The Mind Within the Net : Models of Learning, Thinking, and Acting by Manfred Spitzer
How do billions of neurons bring about ideas, sensations, emotions, and actions? Why do children play, and why do they learn faster than elderly people? What can go wrong in perception, thinking, learning, and acting?
The 1990s are the decade of the brain. In the past ten years the field of neuroscience has yielded a wealth of knowledge that allows us to study these questions within a framework created by neurobiology and neural network theory. Neurophysiology has told us a great deal about how individual neurons work, and neural network theory is demonstrating how neurons work together. In the years ahead, we can expect to learn much more about the underlying principles of neural networks and how they produce the higher cognitive functions.
How do networks built out of neurons work? How do they produce higher and the highest cognitive functions? What are their underlying principles? The first part of this book provides an introduction to the basic structure of neural networks. In the second part I report on some of the most important discoveries that have been made by studying neural networks. In the third part I describe in some detail several applications of network models that throw new light on normal and abnormal states of mind. In my view, insights gained from these models will change the way we think about ourselves and about other people.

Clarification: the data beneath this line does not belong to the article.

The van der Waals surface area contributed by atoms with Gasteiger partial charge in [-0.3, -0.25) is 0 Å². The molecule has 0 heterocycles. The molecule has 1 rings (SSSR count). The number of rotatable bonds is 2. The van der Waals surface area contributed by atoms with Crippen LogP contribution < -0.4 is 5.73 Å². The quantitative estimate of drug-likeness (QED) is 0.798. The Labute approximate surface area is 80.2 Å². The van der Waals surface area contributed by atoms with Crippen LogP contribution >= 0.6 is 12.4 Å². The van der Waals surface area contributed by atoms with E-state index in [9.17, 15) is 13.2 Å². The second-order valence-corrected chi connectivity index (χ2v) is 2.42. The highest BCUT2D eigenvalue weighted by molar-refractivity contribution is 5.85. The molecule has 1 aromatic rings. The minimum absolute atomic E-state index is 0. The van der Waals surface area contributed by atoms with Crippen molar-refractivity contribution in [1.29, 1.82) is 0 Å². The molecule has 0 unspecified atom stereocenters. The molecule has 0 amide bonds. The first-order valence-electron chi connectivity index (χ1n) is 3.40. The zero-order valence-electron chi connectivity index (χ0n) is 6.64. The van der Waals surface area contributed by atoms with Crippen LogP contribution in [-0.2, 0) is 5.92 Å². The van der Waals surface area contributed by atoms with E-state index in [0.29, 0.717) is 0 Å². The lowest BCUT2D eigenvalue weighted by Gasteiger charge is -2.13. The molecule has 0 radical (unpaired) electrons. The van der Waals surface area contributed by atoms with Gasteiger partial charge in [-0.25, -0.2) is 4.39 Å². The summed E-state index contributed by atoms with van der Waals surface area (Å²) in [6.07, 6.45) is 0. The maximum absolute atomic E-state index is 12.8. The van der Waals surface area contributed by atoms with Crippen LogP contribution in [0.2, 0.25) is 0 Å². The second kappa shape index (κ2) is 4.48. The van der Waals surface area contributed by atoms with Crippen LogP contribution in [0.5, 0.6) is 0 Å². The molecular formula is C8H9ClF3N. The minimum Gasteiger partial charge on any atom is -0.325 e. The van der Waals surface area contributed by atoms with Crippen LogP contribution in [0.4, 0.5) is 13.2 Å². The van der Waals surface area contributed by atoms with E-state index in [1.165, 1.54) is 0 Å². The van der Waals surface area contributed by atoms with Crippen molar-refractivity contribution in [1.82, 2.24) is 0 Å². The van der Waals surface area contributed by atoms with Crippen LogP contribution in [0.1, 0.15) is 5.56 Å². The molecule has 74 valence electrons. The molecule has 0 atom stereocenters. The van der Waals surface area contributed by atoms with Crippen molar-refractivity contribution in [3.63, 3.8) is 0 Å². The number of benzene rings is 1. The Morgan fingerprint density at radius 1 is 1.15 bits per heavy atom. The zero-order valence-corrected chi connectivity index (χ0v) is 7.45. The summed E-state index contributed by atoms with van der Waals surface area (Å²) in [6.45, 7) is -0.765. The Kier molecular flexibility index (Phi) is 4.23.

What is this book good for? And for whom is it written? It may be argued that a complex mathematical theory about a specific class of cells is much too complicated to yield understandings relevant to real life. Obviously, I do not agree, for several reasons.
First, important discoveries in neuroscience have undoubtedly been made in the recent past. Secondly, these discoveries—because they concern such basic human activities as thinking and acting—are relevant not just to a few scientists but to the general public as well. Thirdly, as a psychiatrist, I am intrigued by the insights that have already resulted from several network models of mental disorder. In other words, computer models can help us understand what appear to be the most private if all human experiences.
Neuroscience and neural network theory can also make us understand why a toddler should listen to childrens songs rather than to complex music and why some elderly people have trouble finding their way around in a new environment.
Some may find it hard to believe that a mathematical theory’ can fundamentally change the way in which we think about learning, creativity, thinking, and acting, or how we can apply it in such varied domains as kindergartens, schools, politics, television programming, and retirement homes. It may even help us understand individuals struggling with mental disorders like problems of concentration or delusions. It is just these possibilities that motivated me to write this book.
In my view, what researchers have discovered is no longer just for the laboratory; it has become directly relevant to all of us. In this respect, then, this book is about your brain, your thoughts, skills, and actions, your children and our society.
This book should probably be read twice: once to get the main argument, and a second time to understand the details. Once the general ideas become clear, many things that may have seemed confusing will seem obvious.
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